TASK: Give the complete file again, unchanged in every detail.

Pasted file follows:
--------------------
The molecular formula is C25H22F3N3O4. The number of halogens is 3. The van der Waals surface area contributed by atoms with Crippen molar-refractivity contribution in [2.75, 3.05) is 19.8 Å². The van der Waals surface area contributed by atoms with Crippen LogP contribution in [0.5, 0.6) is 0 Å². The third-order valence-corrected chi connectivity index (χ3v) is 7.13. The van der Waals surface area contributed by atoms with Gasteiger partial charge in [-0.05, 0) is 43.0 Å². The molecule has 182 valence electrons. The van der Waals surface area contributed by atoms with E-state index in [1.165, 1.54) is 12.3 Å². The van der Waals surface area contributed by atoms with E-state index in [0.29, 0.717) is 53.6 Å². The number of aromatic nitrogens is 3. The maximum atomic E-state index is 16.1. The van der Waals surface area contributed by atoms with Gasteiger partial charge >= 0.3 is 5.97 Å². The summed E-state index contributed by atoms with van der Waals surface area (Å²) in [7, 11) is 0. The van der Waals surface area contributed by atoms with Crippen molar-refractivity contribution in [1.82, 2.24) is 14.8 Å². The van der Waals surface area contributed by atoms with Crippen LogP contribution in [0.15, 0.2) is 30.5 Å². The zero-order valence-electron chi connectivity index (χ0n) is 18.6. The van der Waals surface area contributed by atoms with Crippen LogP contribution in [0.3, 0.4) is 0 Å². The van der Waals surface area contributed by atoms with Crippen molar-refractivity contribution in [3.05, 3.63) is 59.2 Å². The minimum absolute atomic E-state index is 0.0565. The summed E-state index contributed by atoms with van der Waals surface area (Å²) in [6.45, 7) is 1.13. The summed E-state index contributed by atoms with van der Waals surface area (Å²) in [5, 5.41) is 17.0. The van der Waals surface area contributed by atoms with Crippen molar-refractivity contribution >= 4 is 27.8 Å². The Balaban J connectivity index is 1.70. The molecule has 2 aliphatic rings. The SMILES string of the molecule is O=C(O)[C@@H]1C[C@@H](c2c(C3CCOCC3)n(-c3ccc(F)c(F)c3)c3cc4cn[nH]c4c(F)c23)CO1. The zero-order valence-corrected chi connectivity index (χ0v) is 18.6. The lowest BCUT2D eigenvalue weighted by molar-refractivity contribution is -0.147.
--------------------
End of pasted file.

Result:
The molecular formula is C25H22F3N3O4. The number of halogens is 3. The van der Waals surface area contributed by atoms with Crippen molar-refractivity contribution in [2.75, 3.05) is 19.8 Å². The van der Waals surface area contributed by atoms with Crippen LogP contribution in [0.5, 0.6) is 0 Å². The third-order valence-corrected chi connectivity index (χ3v) is 7.13. The van der Waals surface area contributed by atoms with Gasteiger partial charge in [-0.05, 0) is 43.0 Å². The molecule has 182 valence electrons. The van der Waals surface area contributed by atoms with E-state index in [1.165, 1.54) is 12.3 Å². The van der Waals surface area contributed by atoms with E-state index in [0.29, 0.717) is 53.6 Å². The number of aromatic nitrogens is 3. The maximum atomic E-state index is 16.1. The van der Waals surface area contributed by atoms with Gasteiger partial charge >= 0.3 is 5.97 Å². The summed E-state index contributed by atoms with van der Waals surface area (Å²) in [7, 11) is 0. The van der Waals surface area contributed by atoms with Crippen molar-refractivity contribution in [1.82, 2.24) is 14.8 Å². The van der Waals surface area contributed by atoms with Crippen LogP contribution in [0.15, 0.2) is 30.5 Å². The zero-order valence-electron chi connectivity index (χ0n) is 18.6. The van der Waals surface area contributed by atoms with Crippen LogP contribution in [0.3, 0.4) is 0 Å². The van der Waals surface area contributed by atoms with Crippen molar-refractivity contribution in [3.05, 3.63) is 59.2 Å². The minimum absolute atomic E-state index is 0.0565. The summed E-state index contributed by atoms with van der Waals surface area (Å²) in [6.45, 7) is 1.13. The summed E-state index contributed by atoms with van der Waals surface area (Å²) in [5, 5.41) is 17.0. The van der Waals surface area contributed by atoms with Crippen molar-refractivity contribution >= 4 is 27.8 Å². The Balaban J connectivity index is 1.70. The molecule has 2 aliphatic rings. The SMILES string of the molecule is O=C(O)[C@@H]1C[C@@H](c2c(C3CCOCC3)n(-c3ccc(F)c(F)c3)c3cc4cn[nH]c4c(F)c23)CO1. The zero-order valence-corrected chi connectivity index (χ0v) is 18.6. The lowest BCUT2D eigenvalue weighted by molar-refractivity contribution is -0.147.